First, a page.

In addition to these points, there are also the issues of source material and performance practice. For this, it was wonderful to work with the London Haydn Quartet, who are very interested in these aspects of performance, and take the time and trouble to approach the music from the historical perspective. In addition to being a top-level quartet, they are also the perfect colleagues, incessantly searching for meaning in the text and in the available source material, without being pedantic or overbearing. In concerts, I enjoy hearing their Haydn quartets as much as playing a quintet with them!

Chamber music is one reflection of your musical activities. What else have you been involved in recently?

My other performing activities include the things that have been part of my life for decades, such as the Orchestra of the Eighteenth Century, and my wind ensembles, Nachtmusique and Stadler Trio. With all of these groups we’ve made recordings with Glossa, which is always a pleasure. And in addition to these activities, there are many invitations to play solo with other orchestras. I just finished a wonderful tour with the American orchestra, Philharmonia Baroque, in San Francisco, and later this year will perform with the Kölner Akademie, Akademie für Alte Musik (Berlin), Handel and Haydn Society (Boston) and several others in this Mozart birthday year.

Is your sideline as an instrument ‘artisan’ still active these days?

Sadly, my work as an instrument maker is almost non-existent these days. I have the tools and the skills, but no time. Luckily many of my students [Hoeprich teaches at the Royal Conservatory in The Hague and at the Paris Conservatoire] are also making instruments these days, and doing it very well, so it’s not as though this is a general problem.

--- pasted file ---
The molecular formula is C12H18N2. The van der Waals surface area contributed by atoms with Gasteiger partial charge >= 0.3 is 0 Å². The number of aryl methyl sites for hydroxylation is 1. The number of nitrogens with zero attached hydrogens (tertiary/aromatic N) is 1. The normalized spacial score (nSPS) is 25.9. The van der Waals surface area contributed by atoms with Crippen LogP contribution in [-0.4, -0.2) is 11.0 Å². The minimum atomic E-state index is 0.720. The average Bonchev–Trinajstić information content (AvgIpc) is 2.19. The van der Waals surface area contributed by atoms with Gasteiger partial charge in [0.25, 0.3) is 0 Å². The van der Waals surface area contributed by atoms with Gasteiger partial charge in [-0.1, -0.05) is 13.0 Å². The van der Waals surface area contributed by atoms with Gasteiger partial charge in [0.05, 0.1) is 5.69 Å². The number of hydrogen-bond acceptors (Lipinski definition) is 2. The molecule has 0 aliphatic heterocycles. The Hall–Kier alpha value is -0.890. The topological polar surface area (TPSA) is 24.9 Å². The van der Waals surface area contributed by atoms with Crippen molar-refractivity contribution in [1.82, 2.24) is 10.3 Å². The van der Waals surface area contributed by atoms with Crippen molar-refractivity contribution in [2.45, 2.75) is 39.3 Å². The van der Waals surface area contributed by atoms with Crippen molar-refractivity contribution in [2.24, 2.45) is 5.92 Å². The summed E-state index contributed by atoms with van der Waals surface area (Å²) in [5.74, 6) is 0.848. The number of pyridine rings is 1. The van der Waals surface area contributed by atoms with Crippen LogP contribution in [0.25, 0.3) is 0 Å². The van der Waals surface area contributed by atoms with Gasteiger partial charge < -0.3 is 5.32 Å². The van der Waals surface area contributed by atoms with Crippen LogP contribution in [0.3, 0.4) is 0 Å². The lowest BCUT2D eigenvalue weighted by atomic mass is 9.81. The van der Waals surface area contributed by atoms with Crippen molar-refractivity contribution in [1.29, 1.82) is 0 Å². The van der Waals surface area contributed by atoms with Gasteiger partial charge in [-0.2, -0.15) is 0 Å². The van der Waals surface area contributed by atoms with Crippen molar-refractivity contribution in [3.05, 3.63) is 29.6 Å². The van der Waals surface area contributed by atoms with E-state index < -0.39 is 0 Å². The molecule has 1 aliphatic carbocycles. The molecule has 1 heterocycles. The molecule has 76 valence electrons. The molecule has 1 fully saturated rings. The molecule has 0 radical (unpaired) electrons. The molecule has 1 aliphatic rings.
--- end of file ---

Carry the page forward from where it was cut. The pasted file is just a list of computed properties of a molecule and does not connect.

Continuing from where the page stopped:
What else is occupying your time or your thoughts at the present time?

Recording goes on. I’ve just finished recording the three Crusell Clarinet Concertos with the Kölner Akademie (this will be released by ARS Produktions), and next month will record with the basset horn trio, Stadler Trio – more Mozart! As for writing, I’m happy to report that this year a book on the clarinet that I’ve been working on for some time will be published by Yale – it is part of a series on instruments, four of which are already out. Very nice-looking books indeed. As for other subjects that I am concerned about, I suppose there are the usual things – world peace, the environment, my students. I do think that by giving as much as we can, we create an environment for positive change in the world, which is something needed at the moment, perhaps more than ever.